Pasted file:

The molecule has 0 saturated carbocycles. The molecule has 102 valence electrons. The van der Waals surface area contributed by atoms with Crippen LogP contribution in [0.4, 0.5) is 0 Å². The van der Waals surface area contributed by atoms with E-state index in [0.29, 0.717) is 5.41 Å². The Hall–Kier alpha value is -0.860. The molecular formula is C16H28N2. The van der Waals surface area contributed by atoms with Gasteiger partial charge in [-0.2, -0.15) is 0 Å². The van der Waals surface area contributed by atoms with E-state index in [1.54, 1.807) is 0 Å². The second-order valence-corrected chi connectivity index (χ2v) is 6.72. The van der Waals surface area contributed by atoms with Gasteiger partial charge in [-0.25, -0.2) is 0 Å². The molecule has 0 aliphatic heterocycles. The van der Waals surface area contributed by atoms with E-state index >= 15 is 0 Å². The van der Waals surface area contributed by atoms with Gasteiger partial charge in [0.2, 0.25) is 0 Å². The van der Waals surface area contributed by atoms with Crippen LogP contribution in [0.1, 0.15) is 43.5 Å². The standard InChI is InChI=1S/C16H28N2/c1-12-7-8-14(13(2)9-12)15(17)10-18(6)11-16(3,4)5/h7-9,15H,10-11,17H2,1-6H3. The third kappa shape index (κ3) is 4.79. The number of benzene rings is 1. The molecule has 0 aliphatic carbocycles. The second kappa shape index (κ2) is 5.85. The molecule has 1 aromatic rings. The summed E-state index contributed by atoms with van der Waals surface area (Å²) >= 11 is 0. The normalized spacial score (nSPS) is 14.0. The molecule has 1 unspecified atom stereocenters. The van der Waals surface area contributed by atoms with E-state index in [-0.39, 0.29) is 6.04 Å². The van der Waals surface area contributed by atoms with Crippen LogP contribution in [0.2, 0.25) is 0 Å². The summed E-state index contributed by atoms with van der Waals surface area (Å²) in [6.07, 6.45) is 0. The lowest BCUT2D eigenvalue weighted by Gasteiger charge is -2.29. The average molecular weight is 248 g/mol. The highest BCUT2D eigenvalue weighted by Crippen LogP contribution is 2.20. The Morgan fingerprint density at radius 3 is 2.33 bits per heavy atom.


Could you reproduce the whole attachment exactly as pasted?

The molecule has 0 saturated carbocycles. The molecule has 102 valence electrons. The van der Waals surface area contributed by atoms with Crippen LogP contribution in [0.4, 0.5) is 0 Å². The van der Waals surface area contributed by atoms with E-state index in [0.29, 0.717) is 5.41 Å². The Hall–Kier alpha value is -0.860. The molecular formula is C16H28N2. The van der Waals surface area contributed by atoms with Gasteiger partial charge in [-0.2, -0.15) is 0 Å². The van der Waals surface area contributed by atoms with E-state index in [1.54, 1.807) is 0 Å². The second-order valence-corrected chi connectivity index (χ2v) is 6.72. The van der Waals surface area contributed by atoms with Gasteiger partial charge in [-0.25, -0.2) is 0 Å². The molecule has 0 aliphatic heterocycles. The van der Waals surface area contributed by atoms with E-state index >= 15 is 0 Å². The van der Waals surface area contributed by atoms with Gasteiger partial charge in [0.2, 0.25) is 0 Å². The van der Waals surface area contributed by atoms with Crippen LogP contribution in [0.1, 0.15) is 43.5 Å². The standard InChI is InChI=1S/C16H28N2/c1-12-7-8-14(13(2)9-12)15(17)10-18(6)11-16(3,4)5/h7-9,15H,10-11,17H2,1-6H3. The third kappa shape index (κ3) is 4.79. The number of benzene rings is 1. The molecule has 0 aliphatic carbocycles. The second kappa shape index (κ2) is 5.85. The molecule has 1 aromatic rings. The summed E-state index contributed by atoms with van der Waals surface area (Å²) >= 11 is 0. The normalized spacial score (nSPS) is 14.0. The molecule has 1 unspecified atom stereocenters. The van der Waals surface area contributed by atoms with E-state index in [-0.39, 0.29) is 6.04 Å². The van der Waals surface area contributed by atoms with Crippen LogP contribution in [0.2, 0.25) is 0 Å². The summed E-state index contributed by atoms with van der Waals surface area (Å²) in [6.07, 6.45) is 0. The lowest BCUT2D eigenvalue weighted by Gasteiger charge is -2.29. The average molecular weight is 248 g/mol. The highest BCUT2D eigenvalue weighted by Crippen LogP contribution is 2.20. The Morgan fingerprint density at radius 3 is 2.33 bits per heavy atom.